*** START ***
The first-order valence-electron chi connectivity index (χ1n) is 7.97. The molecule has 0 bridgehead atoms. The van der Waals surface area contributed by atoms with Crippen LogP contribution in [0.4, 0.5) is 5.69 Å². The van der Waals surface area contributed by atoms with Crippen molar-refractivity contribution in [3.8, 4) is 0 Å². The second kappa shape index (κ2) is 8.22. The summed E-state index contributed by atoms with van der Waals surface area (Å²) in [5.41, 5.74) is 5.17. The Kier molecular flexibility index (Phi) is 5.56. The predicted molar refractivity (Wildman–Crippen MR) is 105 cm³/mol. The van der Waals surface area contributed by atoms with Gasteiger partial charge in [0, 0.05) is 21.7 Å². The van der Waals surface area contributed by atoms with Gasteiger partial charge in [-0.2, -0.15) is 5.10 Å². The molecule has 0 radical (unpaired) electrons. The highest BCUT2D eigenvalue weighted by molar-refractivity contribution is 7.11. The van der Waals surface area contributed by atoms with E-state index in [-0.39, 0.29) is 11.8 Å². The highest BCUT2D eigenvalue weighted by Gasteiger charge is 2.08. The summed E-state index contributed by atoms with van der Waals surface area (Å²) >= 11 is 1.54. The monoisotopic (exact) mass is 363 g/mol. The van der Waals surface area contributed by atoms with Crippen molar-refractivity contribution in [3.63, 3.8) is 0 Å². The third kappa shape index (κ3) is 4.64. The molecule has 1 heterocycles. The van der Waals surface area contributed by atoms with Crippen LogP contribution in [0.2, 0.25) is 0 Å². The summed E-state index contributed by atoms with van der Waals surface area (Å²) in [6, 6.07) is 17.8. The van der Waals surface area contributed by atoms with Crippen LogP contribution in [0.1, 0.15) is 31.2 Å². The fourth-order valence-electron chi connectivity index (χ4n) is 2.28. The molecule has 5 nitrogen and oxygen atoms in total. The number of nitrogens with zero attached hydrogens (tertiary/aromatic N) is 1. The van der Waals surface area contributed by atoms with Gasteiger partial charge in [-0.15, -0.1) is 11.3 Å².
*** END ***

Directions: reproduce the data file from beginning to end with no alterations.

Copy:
The first-order valence-electron chi connectivity index (χ1n) is 7.97. The molecule has 0 bridgehead atoms. The van der Waals surface area contributed by atoms with Crippen LogP contribution in [0.4, 0.5) is 5.69 Å². The van der Waals surface area contributed by atoms with Crippen molar-refractivity contribution in [3.8, 4) is 0 Å². The second kappa shape index (κ2) is 8.22. The summed E-state index contributed by atoms with van der Waals surface area (Å²) in [5.41, 5.74) is 5.17. The Kier molecular flexibility index (Phi) is 5.56. The predicted molar refractivity (Wildman–Crippen MR) is 105 cm³/mol. The van der Waals surface area contributed by atoms with Gasteiger partial charge in [0, 0.05) is 21.7 Å². The van der Waals surface area contributed by atoms with Gasteiger partial charge in [-0.2, -0.15) is 5.10 Å². The molecule has 0 radical (unpaired) electrons. The highest BCUT2D eigenvalue weighted by molar-refractivity contribution is 7.11. The van der Waals surface area contributed by atoms with E-state index in [-0.39, 0.29) is 11.8 Å². The highest BCUT2D eigenvalue weighted by Gasteiger charge is 2.08. The summed E-state index contributed by atoms with van der Waals surface area (Å²) >= 11 is 1.54. The monoisotopic (exact) mass is 363 g/mol. The van der Waals surface area contributed by atoms with Crippen molar-refractivity contribution in [3.63, 3.8) is 0 Å². The third kappa shape index (κ3) is 4.64. The molecule has 1 heterocycles. The van der Waals surface area contributed by atoms with Crippen LogP contribution in [0.2, 0.25) is 0 Å². The summed E-state index contributed by atoms with van der Waals surface area (Å²) in [6, 6.07) is 17.8. The van der Waals surface area contributed by atoms with Crippen LogP contribution in [0.1, 0.15) is 31.2 Å². The fourth-order valence-electron chi connectivity index (χ4n) is 2.28. The molecule has 5 nitrogen and oxygen atoms in total. The number of nitrogens with zero attached hydrogens (tertiary/aromatic N) is 1. The van der Waals surface area contributed by atoms with Gasteiger partial charge in [-0.15, -0.1) is 11.3 Å².